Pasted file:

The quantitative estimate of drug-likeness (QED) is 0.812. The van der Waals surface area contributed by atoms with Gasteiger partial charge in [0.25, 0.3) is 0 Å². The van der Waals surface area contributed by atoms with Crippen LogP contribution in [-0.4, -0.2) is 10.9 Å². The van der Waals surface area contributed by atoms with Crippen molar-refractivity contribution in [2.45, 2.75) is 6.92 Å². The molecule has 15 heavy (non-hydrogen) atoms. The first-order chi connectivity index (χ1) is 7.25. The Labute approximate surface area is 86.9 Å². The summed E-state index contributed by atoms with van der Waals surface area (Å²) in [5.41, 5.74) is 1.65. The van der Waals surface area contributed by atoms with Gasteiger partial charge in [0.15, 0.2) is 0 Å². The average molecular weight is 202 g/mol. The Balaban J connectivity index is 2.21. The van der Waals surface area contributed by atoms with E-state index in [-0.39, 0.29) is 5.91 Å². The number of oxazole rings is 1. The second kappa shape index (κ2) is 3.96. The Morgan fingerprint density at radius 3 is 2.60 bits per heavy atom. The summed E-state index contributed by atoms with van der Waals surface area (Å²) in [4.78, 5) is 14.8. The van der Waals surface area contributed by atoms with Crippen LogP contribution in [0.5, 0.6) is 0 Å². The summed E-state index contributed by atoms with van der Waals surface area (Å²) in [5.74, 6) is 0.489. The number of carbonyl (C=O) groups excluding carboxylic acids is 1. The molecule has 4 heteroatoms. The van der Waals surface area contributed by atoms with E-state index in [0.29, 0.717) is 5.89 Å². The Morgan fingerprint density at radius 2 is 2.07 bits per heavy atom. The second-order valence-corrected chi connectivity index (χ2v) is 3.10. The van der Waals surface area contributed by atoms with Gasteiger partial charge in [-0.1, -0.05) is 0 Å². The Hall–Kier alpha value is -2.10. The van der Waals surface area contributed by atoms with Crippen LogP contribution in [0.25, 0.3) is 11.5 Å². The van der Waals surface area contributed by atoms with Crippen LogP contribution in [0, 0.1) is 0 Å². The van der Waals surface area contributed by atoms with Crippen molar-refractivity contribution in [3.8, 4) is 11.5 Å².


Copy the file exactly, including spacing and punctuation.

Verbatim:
The quantitative estimate of drug-likeness (QED) is 0.812. The van der Waals surface area contributed by atoms with Gasteiger partial charge in [0.25, 0.3) is 0 Å². The van der Waals surface area contributed by atoms with Crippen LogP contribution in [-0.4, -0.2) is 10.9 Å². The van der Waals surface area contributed by atoms with Crippen molar-refractivity contribution in [2.45, 2.75) is 6.92 Å². The molecule has 15 heavy (non-hydrogen) atoms. The first-order chi connectivity index (χ1) is 7.25. The Labute approximate surface area is 86.9 Å². The summed E-state index contributed by atoms with van der Waals surface area (Å²) in [5.41, 5.74) is 1.65. The van der Waals surface area contributed by atoms with Gasteiger partial charge in [0.15, 0.2) is 0 Å². The average molecular weight is 202 g/mol. The Balaban J connectivity index is 2.21. The van der Waals surface area contributed by atoms with E-state index in [-0.39, 0.29) is 5.91 Å². The number of oxazole rings is 1. The second kappa shape index (κ2) is 3.96. The Morgan fingerprint density at radius 3 is 2.60 bits per heavy atom. The summed E-state index contributed by atoms with van der Waals surface area (Å²) in [4.78, 5) is 14.8. The van der Waals surface area contributed by atoms with Crippen LogP contribution in [0.5, 0.6) is 0 Å². The summed E-state index contributed by atoms with van der Waals surface area (Å²) in [5.74, 6) is 0.489. The number of carbonyl (C=O) groups excluding carboxylic acids is 1. The molecule has 4 heteroatoms. The van der Waals surface area contributed by atoms with E-state index in [0.29, 0.717) is 5.89 Å². The Morgan fingerprint density at radius 2 is 2.07 bits per heavy atom. The second-order valence-corrected chi connectivity index (χ2v) is 3.10. The van der Waals surface area contributed by atoms with Gasteiger partial charge in [-0.1, -0.05) is 0 Å². The Hall–Kier alpha value is -2.10. The van der Waals surface area contributed by atoms with Crippen LogP contribution in [0.25, 0.3) is 11.5 Å². The van der Waals surface area contributed by atoms with Crippen LogP contribution in [0, 0.1) is 0 Å². The van der Waals surface area contributed by atoms with Crippen molar-refractivity contribution in [3.8, 4) is 11.5 Å².